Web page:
Every once in a while there comes along a writer, an already accomplished storyteller, who grows into the stature of a great writer through one wonderful story. That author is Deon Meyer; the story he has masterfully crafted is Icarus.
ICARUS opens with a sentence that encapsulates the whole story. “Heaven and earth conspired to expose Ernst Richter’s corpse, the universe seemingly intent on reaching out a helping hand for justice.”
From that single sentence we are propelled into Benny Gunther’s pursuit of justice, and the determined people around him who are intent on discovering the truth. Alongside is the story of a lawyer looking to do justice to the case of the one person that the police definitely need to interview. It is an unbelievably fine piece of storytelling, just as much rooted in history and family as it’s setting in the modern world of Internet millionaires.
ICARUS takes you around a carousel ride of suspects, financial doings and undoings, marital infidelities and a multitude of motives. It has wit, passion, envy, family, courage… it has a little of everything and it will keep you guessing till the very end.
The rich ensemble of characters are a pleasure to meet. They range from the victim’s elderly mother, for whom he is a worry, to the woman who has held together Alibi, the entrepreneur’s flagship business, to Vaughn Cupido, Benny’s stand-in who has to run the investigation while covering for Benny’s lapses. Above all there is Benny. Benny who is all too vividly human.
Read the two extracts, get a sense of Deon’s writing but make sure you grab a copy of this book before there are none left. You won’t be disappointed. This Icarus will fly – fly off the shelves of bookstores.
Mike NORMAN - Editorial Director, thrillers4u
‘Do you have a licence for it?’
‘A licence? Nobody needs a licence for a little drone.’
‘So you just stopped here?’
‘Big coincidence,’ Jamie Keyter at his ironic best.
‘What are you saying?’
‘I’m not saying anything. I’m asking.’
‘Look, I drove until I found a spot with a nice view,’ said Bannister with extreme patience. ‘The road, the sea, the mountain – just take a look. That’s pretty spectacular. I needed to practice flying the thing, but I wanted to test the camera too, on something worthwhile. Like the scenery.'
Jamie Keyter lifted his Ferrari sunglasses off his nose, to give Bannister the I-can-see-right-through-you look.
The man just stood there, waiting uneasily.
‘So you have everything on video?’ asked Keyter at last.
Together they watched the video on the cellphone. Twice. ‘Okay’ Keyter said, and ordered Bannister to go and wait at his car. The adjutant replaced his Ferrari glasses on his nose. In a black polo golf shirt that displayed his bulging biceps and black Edgars chino trousers with black leather belt, hands on hips, he stared at the two feet protruding from under the black plastic.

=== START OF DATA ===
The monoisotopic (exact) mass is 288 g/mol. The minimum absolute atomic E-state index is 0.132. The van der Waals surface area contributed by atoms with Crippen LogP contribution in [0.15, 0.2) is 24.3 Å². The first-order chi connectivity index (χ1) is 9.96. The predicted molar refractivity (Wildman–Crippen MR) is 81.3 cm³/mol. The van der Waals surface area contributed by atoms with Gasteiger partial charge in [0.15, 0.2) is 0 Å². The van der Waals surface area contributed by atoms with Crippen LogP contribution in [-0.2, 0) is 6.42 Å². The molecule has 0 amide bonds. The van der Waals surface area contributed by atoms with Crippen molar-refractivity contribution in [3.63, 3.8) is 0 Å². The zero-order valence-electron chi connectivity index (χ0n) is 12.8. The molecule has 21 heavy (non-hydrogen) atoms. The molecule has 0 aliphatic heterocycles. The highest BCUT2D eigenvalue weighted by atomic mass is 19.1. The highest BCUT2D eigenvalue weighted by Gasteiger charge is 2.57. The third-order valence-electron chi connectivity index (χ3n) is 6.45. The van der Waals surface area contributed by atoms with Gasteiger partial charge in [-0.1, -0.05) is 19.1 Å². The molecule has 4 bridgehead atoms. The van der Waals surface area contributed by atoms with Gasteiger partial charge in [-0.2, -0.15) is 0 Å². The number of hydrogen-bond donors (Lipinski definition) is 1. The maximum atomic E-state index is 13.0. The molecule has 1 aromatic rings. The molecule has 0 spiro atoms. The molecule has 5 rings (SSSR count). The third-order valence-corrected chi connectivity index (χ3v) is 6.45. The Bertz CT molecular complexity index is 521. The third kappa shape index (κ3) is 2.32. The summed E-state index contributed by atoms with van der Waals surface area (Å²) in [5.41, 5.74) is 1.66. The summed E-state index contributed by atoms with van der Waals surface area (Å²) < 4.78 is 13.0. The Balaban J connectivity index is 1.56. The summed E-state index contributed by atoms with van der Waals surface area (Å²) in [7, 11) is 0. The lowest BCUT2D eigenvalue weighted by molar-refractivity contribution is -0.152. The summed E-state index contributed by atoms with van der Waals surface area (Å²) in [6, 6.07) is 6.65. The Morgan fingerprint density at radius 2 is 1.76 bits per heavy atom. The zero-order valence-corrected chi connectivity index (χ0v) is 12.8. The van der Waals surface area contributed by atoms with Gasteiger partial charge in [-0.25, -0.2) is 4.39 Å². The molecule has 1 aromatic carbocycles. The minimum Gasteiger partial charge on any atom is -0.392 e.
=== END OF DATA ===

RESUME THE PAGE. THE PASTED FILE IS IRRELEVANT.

He was pleased with himself. The feet, despite the post-mortem discolouration, were clearly those of a white man. That meant media attention.
Jamie Keyter loved media attention.
Benny Griessel, forty-six years old, rehabilitating alcoholic, six hundred and two days on the wagon, sat and stared through the windscreen of the car, stuck in the traffic jamming up Buitengracht.
Usually he hated December.
Usually he would curse the holidaymakers’ madhouse with a muttered ‘Jissis’. Especially the ‘fokken’ Gautengers who raced down to Cape Town as fast as they could in their shiny new BMWs, their fat wallets ready to blow all their Christmas bonuses with that ‘We’re gonna shake the Cape awake’ attitude; and the entire population of the Cape’s northern suburbs who abandoned their regular inhibitions and streamed down to the beaches in droves. Along with the hordes of Europeans fleeing the winter cold.
Usually he would brood resentfully on the consequences of this invasion. There was no parking, the traffic stank, prices doubled and crime rates went up at least 12 percent, because everyone drank like a fish, which unleashed all the wrong demons.
Usually. But not this year: the oppression was in him and over him and around him, like a disconsolate cloud. Again. Still.
The momentary relief of his escape from the Ocean Basket had evaporated. On the way to the car the melancholy in Mbali’s voice had registered with him – the muted dismay, accentuated by her attempt to disguise it. In stark contrast to the positivity she had tried to radiate over the past two months as group commander.